At last, at last, the train pulls into his station. Enjolras hurls himself through the doors the moment they open, darts up the stairs to the street two-at-a-time, and runs full tilt all the way home, his unbuttoned coat flapping behind him.
He bursts through the apartment door already bellowing Grantaire's name. He's answered with a muffled, "Finally, thank fuck," and then a louder, "We're in the bathroom."
He opens the bathroom door to a face full of hot steam and the shower running, though Grantaire is sitting on the floor with his back against the wall and Gina screaming and coughing and wheezing in his lap. Their clothes are sticky against their skin from the steam, and Grantaire's curls are plastered against his brow and his neck, and he turns his face up to Enjolras with a wild-eyed look of desperation.
"I didn't know what else to do," he says. "Bossuet's on his way over with his car but he's still five minutes out. She can hardly breathe, we have to take her to the emergency room."
"Of course we do." Enjolras drops down beside him in his suit and takes Gina from him. She sobs and hiccups and blinks tear-reddened eyes at him, then snuggles in close against his chest like he's the only source of comfort in the world. "What happened?"
"Nothing." Grantaire shakes his head wildly. "Nothing. She woke up coughing like this. Christ, Enjolras, you don't even know. It's so much better, the steam's been helping. She sounds like a seal. Joly said it was croup and to bring her in here and the steam would help her breathe but she still can't. Just listen to her." He buries his head in his arms and breathes raggedly.
"It's okay," Enjolras murmurs, and he's not sure who he's trying to reassure. "It's okay. Bossuet will be here in a minute and we'll get her to the hospital. She'll be okay. She'll be fine." She has to be. There's no other choice. His life can't be one that doesn't have Gina in it.
The rapid thump of footsteps in the apartment announces Bossuet's arrival. He opens the bathroom door and leans his head in. "Car's here," he says. "I'm parked in a red zone so let's get going." His face is drawn and he spares Gina a worried glance, but he's calm, methodical in the face of catastrophe as Enjolras can't be. He gets them all up and onto their feet, reminds them to grab a bottle for Gina because who knows how long they'll be there, shoves the diaper bag into Grantaire's hands when he turns back, blindly looking for it.
It's probably only minutes until they're in Bossuet's beat-up compact, but it feels like hours, like longer. It feels like the world is slowing its spin, like every movement Enjolras makes is done through molasses, thick and suffocating.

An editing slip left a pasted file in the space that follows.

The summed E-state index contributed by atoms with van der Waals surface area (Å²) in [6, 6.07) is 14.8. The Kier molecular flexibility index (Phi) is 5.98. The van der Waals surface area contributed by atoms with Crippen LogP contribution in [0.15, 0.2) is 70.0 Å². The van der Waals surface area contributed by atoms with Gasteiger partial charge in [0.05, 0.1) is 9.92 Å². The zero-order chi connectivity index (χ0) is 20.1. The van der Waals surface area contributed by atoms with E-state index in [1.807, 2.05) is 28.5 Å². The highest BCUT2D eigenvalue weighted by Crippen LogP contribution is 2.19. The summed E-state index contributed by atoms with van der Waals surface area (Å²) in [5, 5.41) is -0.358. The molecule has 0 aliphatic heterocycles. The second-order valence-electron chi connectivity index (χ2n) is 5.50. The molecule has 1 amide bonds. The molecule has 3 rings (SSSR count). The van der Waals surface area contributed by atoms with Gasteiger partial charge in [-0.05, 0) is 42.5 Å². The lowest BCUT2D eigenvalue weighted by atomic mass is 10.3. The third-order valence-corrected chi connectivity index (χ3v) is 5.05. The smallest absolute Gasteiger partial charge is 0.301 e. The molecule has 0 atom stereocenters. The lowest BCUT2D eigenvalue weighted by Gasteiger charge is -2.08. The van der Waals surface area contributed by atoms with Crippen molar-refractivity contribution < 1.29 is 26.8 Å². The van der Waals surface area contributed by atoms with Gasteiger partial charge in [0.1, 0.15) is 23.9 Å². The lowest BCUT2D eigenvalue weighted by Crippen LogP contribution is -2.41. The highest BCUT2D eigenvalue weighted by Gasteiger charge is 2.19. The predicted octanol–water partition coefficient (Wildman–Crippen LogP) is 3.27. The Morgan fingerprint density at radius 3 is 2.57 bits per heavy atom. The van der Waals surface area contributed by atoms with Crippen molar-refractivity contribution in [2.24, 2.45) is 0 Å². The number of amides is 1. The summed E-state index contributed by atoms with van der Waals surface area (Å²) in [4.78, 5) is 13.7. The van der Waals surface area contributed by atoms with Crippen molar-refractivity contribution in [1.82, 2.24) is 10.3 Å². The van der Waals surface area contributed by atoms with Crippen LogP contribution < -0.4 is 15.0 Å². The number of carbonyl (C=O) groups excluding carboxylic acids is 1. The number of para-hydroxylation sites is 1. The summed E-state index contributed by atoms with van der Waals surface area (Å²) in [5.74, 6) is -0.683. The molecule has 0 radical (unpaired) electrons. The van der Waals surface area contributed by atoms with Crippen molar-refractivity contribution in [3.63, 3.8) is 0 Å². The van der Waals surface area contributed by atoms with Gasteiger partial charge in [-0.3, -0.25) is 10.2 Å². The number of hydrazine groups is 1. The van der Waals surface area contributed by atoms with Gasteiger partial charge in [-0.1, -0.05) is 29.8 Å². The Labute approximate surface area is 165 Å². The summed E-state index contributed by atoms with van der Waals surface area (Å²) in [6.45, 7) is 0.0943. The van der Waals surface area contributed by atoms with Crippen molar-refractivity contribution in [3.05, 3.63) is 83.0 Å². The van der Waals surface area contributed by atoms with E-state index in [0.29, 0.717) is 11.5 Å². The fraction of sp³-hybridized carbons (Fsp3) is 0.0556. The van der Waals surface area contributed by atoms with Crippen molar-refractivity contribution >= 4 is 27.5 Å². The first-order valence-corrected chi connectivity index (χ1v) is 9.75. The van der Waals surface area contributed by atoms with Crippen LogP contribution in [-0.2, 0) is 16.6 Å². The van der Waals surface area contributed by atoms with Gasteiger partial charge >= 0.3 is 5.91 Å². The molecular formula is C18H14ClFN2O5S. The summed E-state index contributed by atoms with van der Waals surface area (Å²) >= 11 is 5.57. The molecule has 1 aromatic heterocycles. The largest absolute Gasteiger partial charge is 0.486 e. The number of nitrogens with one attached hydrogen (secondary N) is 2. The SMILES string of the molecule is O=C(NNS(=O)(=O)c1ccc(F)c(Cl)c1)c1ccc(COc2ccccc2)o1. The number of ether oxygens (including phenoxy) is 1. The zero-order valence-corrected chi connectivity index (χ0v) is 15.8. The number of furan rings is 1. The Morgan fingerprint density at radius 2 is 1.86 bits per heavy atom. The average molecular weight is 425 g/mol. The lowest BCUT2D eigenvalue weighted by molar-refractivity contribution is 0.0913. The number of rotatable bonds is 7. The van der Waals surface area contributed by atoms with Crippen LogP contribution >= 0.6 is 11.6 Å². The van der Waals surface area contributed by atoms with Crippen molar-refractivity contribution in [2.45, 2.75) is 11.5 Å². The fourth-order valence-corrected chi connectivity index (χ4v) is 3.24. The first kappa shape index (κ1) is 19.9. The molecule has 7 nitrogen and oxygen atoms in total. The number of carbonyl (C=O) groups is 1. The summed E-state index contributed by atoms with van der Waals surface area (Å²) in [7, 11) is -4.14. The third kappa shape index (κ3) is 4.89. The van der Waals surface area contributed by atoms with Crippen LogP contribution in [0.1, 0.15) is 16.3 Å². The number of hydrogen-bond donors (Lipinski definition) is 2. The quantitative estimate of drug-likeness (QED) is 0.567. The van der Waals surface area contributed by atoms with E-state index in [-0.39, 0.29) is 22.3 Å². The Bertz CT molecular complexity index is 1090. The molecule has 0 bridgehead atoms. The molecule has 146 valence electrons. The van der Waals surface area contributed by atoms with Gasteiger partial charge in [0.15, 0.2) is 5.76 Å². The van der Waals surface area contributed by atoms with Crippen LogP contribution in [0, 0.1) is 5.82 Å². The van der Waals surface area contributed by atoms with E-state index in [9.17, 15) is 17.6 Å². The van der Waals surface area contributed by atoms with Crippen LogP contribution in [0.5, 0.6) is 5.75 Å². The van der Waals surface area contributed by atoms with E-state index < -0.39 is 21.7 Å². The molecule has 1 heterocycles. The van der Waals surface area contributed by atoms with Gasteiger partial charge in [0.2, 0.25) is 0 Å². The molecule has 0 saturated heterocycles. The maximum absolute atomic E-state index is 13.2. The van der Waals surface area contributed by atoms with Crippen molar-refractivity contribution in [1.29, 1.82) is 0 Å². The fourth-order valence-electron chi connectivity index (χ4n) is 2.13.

By the time they reach the ER, Gina's cough is back, and her wheezing is worse. Enjolras secretly hadn't believed that the steam could have been helping, because she had been so bad when he'd arrived, but now she's worse. Her cough turns from dry and miserable to rough and sharp, just like a seal's barking cry, and it makes her look up at Enjolras with wide, wet eyes, like she just knows that he holds the answer to what's happening to her.
Enjolras clutches her close and whispers reassurances against her hair while Grantaire checks them in to the ER. He tells her that she's brave, and that he's going to take care of her and that everything will be better soon, and he hopes that she believes it better than he does himself, because it feels like a lie.
They're only waiting a few minutes before a nurse in bright scrubs comes out with a little bundle of electronics. "We're just going to hook her up to the pulse oximeter and make sure she's getting enough oxygen," she says, and attaches a clip to Gina's finger.
Gina throws it off furiously and keeps right on howling. It takes both of them, Enjolras holding her tight and Grantaire leaning in to press kisses to her face and try to distract her, before the nurse is able to keep the clip on her finger long enough to get a reading.
"All right, she's a little lower than we'd like her to be," the nurse says, and Enjolras feels sick. Grantaire was right. She can't breathe. How could this have happened so quickly? She only had a little bit of a sniffle the night before, and now they're sitting in the emergency room being told that she's not getting enough oxygen and it feels like everything is spiraling out of control.
They take Gina back and give her a bed, and a doctor comes by and takes her temperature and pulse and listens to her lungs. Grantaire has to climb up on the bed with her and curl around her, peppering her with kisses and whispers just to get her to calm down enough for the doctor to be able to hear anything but crying.
He asks them questions, about when it started and how long it's been going on. Grantaire tells him about the steam and how it helped, and Enjolras tells him about how it had been just a bit of a runny nose the day before. The doctor confirms that it's croup and that they did the right thing bringing her in.
"But croup's not supposed to be like this," Grantaire says plaintively, like if he only points out the injustice of the situation everything will go back to the way it's supposed to be.